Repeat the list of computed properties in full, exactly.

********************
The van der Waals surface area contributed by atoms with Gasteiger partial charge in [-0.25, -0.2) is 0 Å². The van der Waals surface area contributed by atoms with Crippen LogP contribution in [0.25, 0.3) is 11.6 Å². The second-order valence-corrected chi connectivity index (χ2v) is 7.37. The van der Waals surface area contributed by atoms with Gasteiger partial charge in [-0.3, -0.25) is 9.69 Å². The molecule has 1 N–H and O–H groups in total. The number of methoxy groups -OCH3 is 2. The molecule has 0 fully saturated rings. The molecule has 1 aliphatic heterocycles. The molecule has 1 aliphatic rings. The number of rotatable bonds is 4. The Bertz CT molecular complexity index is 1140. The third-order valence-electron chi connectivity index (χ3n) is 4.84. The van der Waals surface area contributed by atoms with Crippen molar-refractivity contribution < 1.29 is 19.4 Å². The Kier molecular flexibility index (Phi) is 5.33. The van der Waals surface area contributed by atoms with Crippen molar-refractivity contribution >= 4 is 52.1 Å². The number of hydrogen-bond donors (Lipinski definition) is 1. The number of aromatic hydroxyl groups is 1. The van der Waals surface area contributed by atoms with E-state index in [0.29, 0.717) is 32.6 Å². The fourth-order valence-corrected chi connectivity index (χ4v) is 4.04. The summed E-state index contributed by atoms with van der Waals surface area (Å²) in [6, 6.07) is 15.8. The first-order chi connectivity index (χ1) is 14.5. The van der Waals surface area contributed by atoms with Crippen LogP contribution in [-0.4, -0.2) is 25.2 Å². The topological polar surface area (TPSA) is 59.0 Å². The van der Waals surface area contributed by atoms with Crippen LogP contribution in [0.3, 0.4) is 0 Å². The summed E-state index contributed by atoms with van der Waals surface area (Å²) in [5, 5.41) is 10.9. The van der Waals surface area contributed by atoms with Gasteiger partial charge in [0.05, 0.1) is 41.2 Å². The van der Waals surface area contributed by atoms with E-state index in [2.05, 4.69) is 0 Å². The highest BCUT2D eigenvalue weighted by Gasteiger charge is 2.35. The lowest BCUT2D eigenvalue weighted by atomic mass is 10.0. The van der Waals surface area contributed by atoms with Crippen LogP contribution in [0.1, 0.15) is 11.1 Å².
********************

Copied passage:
The van der Waals surface area contributed by atoms with Gasteiger partial charge in [-0.25, -0.2) is 0 Å². The van der Waals surface area contributed by atoms with Crippen LogP contribution in [0.25, 0.3) is 11.6 Å². The second-order valence-corrected chi connectivity index (χ2v) is 7.37. The van der Waals surface area contributed by atoms with Gasteiger partial charge in [-0.3, -0.25) is 9.69 Å². The molecule has 1 N–H and O–H groups in total. The number of methoxy groups -OCH3 is 2. The molecule has 0 fully saturated rings. The molecule has 1 aliphatic heterocycles. The molecule has 1 aliphatic rings. The number of rotatable bonds is 4. The Bertz CT molecular complexity index is 1140. The third-order valence-electron chi connectivity index (χ3n) is 4.84. The van der Waals surface area contributed by atoms with Crippen molar-refractivity contribution < 1.29 is 19.4 Å². The Kier molecular flexibility index (Phi) is 5.33. The van der Waals surface area contributed by atoms with Crippen molar-refractivity contribution >= 4 is 52.1 Å². The number of hydrogen-bond donors (Lipinski definition) is 1. The number of aromatic hydroxyl groups is 1. The van der Waals surface area contributed by atoms with E-state index in [0.29, 0.717) is 32.6 Å². The fourth-order valence-corrected chi connectivity index (χ4v) is 4.04. The summed E-state index contributed by atoms with van der Waals surface area (Å²) in [6, 6.07) is 15.8. The first-order chi connectivity index (χ1) is 14.5. The van der Waals surface area contributed by atoms with Crippen LogP contribution in [-0.4, -0.2) is 25.2 Å². The topological polar surface area (TPSA) is 59.0 Å². The van der Waals surface area contributed by atoms with Crippen LogP contribution in [0.3, 0.4) is 0 Å². The summed E-state index contributed by atoms with van der Waals surface area (Å²) in [5, 5.41) is 10.9. The van der Waals surface area contributed by atoms with Gasteiger partial charge in [0.05, 0.1) is 41.2 Å². The van der Waals surface area contributed by atoms with E-state index in [2.05, 4.69) is 0 Å². The highest BCUT2D eigenvalue weighted by Gasteiger charge is 2.35. The lowest BCUT2D eigenvalue weighted by atomic mass is 10.0. The van der Waals surface area contributed by atoms with Crippen LogP contribution in [0.1, 0.15) is 11.1 Å².